Many Lack Access to Quality Early Education. Home Visiting Programs Are Bringing it to More Families.

PUEBLO, Colorado — Standing in her living room, Isabel Valencia sets up her makeshift tennis serve with the materials on hand: a green balloon for a ball and a ruler affixed to a paper plate for a racket.

She bats the balloon to her home visitor, Mayra Ocampo, and they pass it back and forth, counting each return, offering encouragement and laughing at their mistakes.

The moment is light and playful, as it likely will be later in the week, when Valencia tries the same activity with her 4-year-old daughter Celeste. But Ocampo takes care to explain what’s happening beneath the surface: They’re not just playing tennis. They’re building social skills. They’re working on hand-eye coordination. And they’re practicing numeracy.

Home visitor and parent play makeshift tennis game
Home visitor Mayra Ocampo, left, and parent Isabel Valencia practice social and motor skills during a makeshift game of tennis. Photo by Eric Lars Bakke for AP.

Valencia, who came to the U.S. from Colombia a few years ago, found Ocampo through a free home visiting program that supports families with their children’s early learning and development.

The model — and others like it — has provided a lifeline for families, especially those for whom access to quality early education is scarce or out of reach financially. These programs, which are set to expand with new federal support, are proven to help prepare children for school but have reached relatively few families.

It was during a trip to the grocery store in 2022 with her two young kids that somebody told Valencia about the home visiting program. She had moved to Pueblo, Colorado, only a few months earlier and was feeling isolated. She hadn’t met anyone else who spoke Spanish.

“I didn’t leave my house,” she says through an interpreter, “so I thought I was the only one.”

The Home Instruction for Parents of Preschool Youngsters program, known as HIPPY, provides families with a trained support person — in Valencia’s case, Ocampo — who visits their home every week, showing them how to engage their children with fun, high-quality, developmentally appropriate activities.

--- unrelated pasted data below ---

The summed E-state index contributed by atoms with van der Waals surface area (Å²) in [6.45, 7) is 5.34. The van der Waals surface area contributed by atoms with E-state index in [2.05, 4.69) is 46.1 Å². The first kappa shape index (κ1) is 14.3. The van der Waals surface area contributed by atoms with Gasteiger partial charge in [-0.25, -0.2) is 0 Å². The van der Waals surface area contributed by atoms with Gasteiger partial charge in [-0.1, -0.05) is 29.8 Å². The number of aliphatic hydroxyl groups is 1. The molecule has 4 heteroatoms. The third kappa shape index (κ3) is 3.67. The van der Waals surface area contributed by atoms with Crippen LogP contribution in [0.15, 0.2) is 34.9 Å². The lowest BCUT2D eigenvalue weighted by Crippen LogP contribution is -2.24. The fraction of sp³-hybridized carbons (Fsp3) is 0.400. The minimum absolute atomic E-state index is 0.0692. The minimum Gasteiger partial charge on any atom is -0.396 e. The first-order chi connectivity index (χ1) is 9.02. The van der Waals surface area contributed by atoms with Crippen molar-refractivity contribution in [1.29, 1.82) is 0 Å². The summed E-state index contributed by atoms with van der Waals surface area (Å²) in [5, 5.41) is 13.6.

The HIPPY program is unique for its two-generation approach. Through regular home visits and monthly group meetings, parents learn how to promote early literacy and social-emotional skills from staff who went through the program themselves and often share the same language and background as the families they serve.

The program is primarily implemented in low-income neighborhoods, as well as through school districts and organizations reaching immigrant and refugee families, says Miriam Westheimer, chief program officer for HIPPY International, which operates in 15 countries and 20 U.S. states.

Many other home visiting models exist, each with distinct features. Some employ registered nurses as home visitors, focusing on maternal and child health; others send social workers or early childhood specialists. They can begin as early as pregnancy or, as in the case of HIPPY, serve families with toddlers and preschool-aged children.

In the U.S., two dozen home visiting models have received a stamp of approval — and with it, access to funding — from the federal government’s Maternal, Infant and Early Childhood Home Visiting (MIECHV) program.

Dr. Michael Warren, associate administrator of the Maternal and Child Health Bureau at the Health Resources and Services Administration, which oversees the MIECHV program, has seen first-hand the way home visiting can strengthen families but says that, right now, its scope is too limited.

An estimated 17 million families nationwide stand to benefit from the type of voluntary, evidence-based home visiting services that Valencia receives. Yet in 2022, only about 270,000 did.

“That is purely because of resources,” notes Warren. “If more resources exist, more families can be served.”

Fortunately, he says, reinforcements are on the way.

The federal investment in the MIECHV program is set to double from $400 million to $800 million annually, by 2027. Beginning this year, the federal government will match $3 for every $1 in non-federal funds spent on home visiting programs, up to a certain amount. Since many states already have funding mechanisms in place — through a combination of public, nonprofit and private contributions — it is expected to be an easy win.

In interviews with more than 20 individuals who conduct, receive or research home visits, and in observation of two home visits in Colorado and Texas, the extent of this service’s impact on families and communities became clear.

Now in her second year of the HIPPY program, Valencia is a more confident parent. She says the structured curriculum she follows, paired with Ocampo’s support, have helped her prepare her daughter to thrive in preschool.

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